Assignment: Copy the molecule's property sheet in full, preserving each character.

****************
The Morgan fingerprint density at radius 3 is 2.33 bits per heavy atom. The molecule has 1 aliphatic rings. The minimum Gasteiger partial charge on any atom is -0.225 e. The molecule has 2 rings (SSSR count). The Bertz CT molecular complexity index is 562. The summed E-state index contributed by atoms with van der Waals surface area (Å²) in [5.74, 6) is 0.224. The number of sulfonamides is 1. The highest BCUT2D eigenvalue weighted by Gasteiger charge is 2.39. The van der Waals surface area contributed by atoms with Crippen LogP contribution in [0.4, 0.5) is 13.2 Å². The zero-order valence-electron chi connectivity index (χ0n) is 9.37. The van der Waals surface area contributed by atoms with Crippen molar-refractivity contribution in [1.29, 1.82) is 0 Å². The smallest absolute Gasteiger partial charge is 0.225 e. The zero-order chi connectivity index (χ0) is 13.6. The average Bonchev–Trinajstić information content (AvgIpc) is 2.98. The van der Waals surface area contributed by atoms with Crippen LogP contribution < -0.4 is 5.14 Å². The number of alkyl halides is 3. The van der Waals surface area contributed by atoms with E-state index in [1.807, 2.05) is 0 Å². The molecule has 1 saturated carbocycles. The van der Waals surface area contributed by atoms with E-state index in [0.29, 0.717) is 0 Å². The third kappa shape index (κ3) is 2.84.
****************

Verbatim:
The Morgan fingerprint density at radius 3 is 2.33 bits per heavy atom. The molecule has 1 aliphatic rings. The minimum Gasteiger partial charge on any atom is -0.225 e. The molecule has 2 rings (SSSR count). The Bertz CT molecular complexity index is 562. The summed E-state index contributed by atoms with van der Waals surface area (Å²) in [5.74, 6) is 0.224. The number of sulfonamides is 1. The highest BCUT2D eigenvalue weighted by Gasteiger charge is 2.39. The van der Waals surface area contributed by atoms with Crippen LogP contribution in [0.4, 0.5) is 13.2 Å². The zero-order valence-electron chi connectivity index (χ0n) is 9.37. The van der Waals surface area contributed by atoms with Crippen molar-refractivity contribution in [1.29, 1.82) is 0 Å². The smallest absolute Gasteiger partial charge is 0.225 e. The zero-order chi connectivity index (χ0) is 13.6. The average Bonchev–Trinajstić information content (AvgIpc) is 2.98. The van der Waals surface area contributed by atoms with Crippen LogP contribution < -0.4 is 5.14 Å². The number of alkyl halides is 3. The van der Waals surface area contributed by atoms with E-state index in [1.807, 2.05) is 0 Å². The molecule has 1 saturated carbocycles. The van der Waals surface area contributed by atoms with E-state index in [0.29, 0.717) is 0 Å². The third kappa shape index (κ3) is 2.84.